Illustrated companion

In January 1927 Picasso met a young woman named Marie-Thérèse Walter. He was forty-five years old and she seventeen. It is not known exactly when they became lovers, but her image starts to appear in Picasso's work in 1931, and from the early spring to the autumn of 1932, at his Château de Boisgeloup, he produced a series of canvases inspired by her which, as a group, constitute one of the high points of his achievement. These paintings are of a complex lyrical eroticism, celebratory of the serene physicality of Marie-Thérèse, who had appeared in Picasso's life just at the moment of the acrimonious break-up of his first marriage, to the Russian ballerina, Olga Koklova. In some paintings of the series, although not markedly in this one, the imagery is emblematic of fecundity and procreation as well as pure sexuality, and in September 1935 Marie-Thérèse gave birth to their daughter Maya. Surviving photographs of Marie-Thérèse, one of them showing her on a beach in a bathing costume holding a large round beach ball, another of her in a sleeveless dress holding a white dove in each hand, reveal the extent, surprising perhaps, to which Picasso presents us in this picture with her essential physical characteristics. She was plump and compact with a quite small, high bosom; above all she had a striking 'classical' straight-nosed profile and straight short-cropped blond hair.

In this, as in almost all his paintings of Marie-Thérèse, Picasso sees every part of her in terms of a basic system of sensuous curves. Even the scrolling arms of the chair have been heightened and exaggerated to echo the rounded forms of the body. The abrupt right-angle of the chair's back provides an essential element of contrast. The forms given to the woman's arms are not random inventions, but echo her erotic anatomy of hip and thigh. In the right arm Picasso presents a view of this anatomy on a reduced scale, seen from the other side: a view of rounded buttocks and the back of the thighs. This kind of double, or metamorphic, image is often found in Picasso's work of this time. The other arm presents an even more intimate view, as if of the model lying on her back with legs apart exposing the v-shaped genital area, just above which Picasso has placed an extraordinary passage of thick, creamy, sensually applied, white paint. The hand of the white, right arm resembles the wing of a dove, a reading given credence by the photograph mentioned above, and it is clear that Picasso sometimes associated Marie-Thérèse with doves with all their traditional romantic connotations (not least, of course, their status as attributes of the Greek goddess of love, Aphrodite). The association with doves is possibly also echoed in the beautiful, soft, mauvish dove-grey in which Picasso has painted the thighs and torso. The face is also a double, or metamorphic image. The white side, with Marie-Thérèse's yellow-blond hair, is a full face view, the eye half-closed. The blue side is a profile view, as of a personage leaning over the back of the chair staring intently, and kissing her on the lips. In this reading the blue arm would also belong to this personage. Here Picasso has created, in a way only possible through the freedom of Cubism, an ideal image of human love as a perfect merging of two bodies into one. As such it has a significance as universal as Rodin's 'The Kiss' [Tate Gallery N06228], but this universal image is given additional force by the deeply personal nature of its inspiration.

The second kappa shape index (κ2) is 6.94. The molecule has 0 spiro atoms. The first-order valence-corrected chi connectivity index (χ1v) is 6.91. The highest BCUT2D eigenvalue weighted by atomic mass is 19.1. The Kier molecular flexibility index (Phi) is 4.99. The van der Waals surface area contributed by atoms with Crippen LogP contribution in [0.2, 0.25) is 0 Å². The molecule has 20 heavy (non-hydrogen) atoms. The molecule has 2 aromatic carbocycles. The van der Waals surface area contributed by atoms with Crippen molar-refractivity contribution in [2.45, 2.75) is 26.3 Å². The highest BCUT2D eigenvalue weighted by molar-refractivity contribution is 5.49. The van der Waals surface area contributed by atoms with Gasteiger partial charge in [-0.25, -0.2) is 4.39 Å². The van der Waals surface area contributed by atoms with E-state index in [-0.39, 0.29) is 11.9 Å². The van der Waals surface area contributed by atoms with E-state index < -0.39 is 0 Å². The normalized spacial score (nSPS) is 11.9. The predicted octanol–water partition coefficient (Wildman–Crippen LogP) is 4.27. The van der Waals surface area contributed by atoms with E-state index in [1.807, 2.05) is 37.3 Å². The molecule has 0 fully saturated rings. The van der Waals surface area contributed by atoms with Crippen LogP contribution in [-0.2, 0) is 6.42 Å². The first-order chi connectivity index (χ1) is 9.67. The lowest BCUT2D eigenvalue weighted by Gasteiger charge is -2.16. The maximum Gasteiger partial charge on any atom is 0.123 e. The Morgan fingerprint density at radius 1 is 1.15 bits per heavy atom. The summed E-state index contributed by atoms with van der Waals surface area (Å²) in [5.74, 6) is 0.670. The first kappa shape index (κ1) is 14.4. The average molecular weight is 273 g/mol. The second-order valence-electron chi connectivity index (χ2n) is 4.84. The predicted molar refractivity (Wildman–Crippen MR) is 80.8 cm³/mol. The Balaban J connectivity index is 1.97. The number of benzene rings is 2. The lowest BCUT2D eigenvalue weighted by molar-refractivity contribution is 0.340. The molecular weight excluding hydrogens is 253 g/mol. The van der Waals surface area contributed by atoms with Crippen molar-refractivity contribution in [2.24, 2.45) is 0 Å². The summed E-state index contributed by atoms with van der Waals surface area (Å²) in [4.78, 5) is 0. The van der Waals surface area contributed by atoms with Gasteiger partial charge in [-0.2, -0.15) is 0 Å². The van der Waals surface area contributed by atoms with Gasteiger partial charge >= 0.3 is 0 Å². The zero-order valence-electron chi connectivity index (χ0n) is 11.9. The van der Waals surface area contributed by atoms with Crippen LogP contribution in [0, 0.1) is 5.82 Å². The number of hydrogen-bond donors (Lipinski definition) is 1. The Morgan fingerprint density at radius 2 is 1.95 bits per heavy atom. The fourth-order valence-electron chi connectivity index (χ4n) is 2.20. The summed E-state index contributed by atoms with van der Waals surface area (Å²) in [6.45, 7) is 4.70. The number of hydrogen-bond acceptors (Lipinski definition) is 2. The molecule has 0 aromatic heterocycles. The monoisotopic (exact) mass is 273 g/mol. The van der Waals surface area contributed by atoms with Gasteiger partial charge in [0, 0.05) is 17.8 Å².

Published in:
Simon Wilson, Tate Gallery: An Illustrated Companion, Tate Gallery, London, revised edition 1991, p.170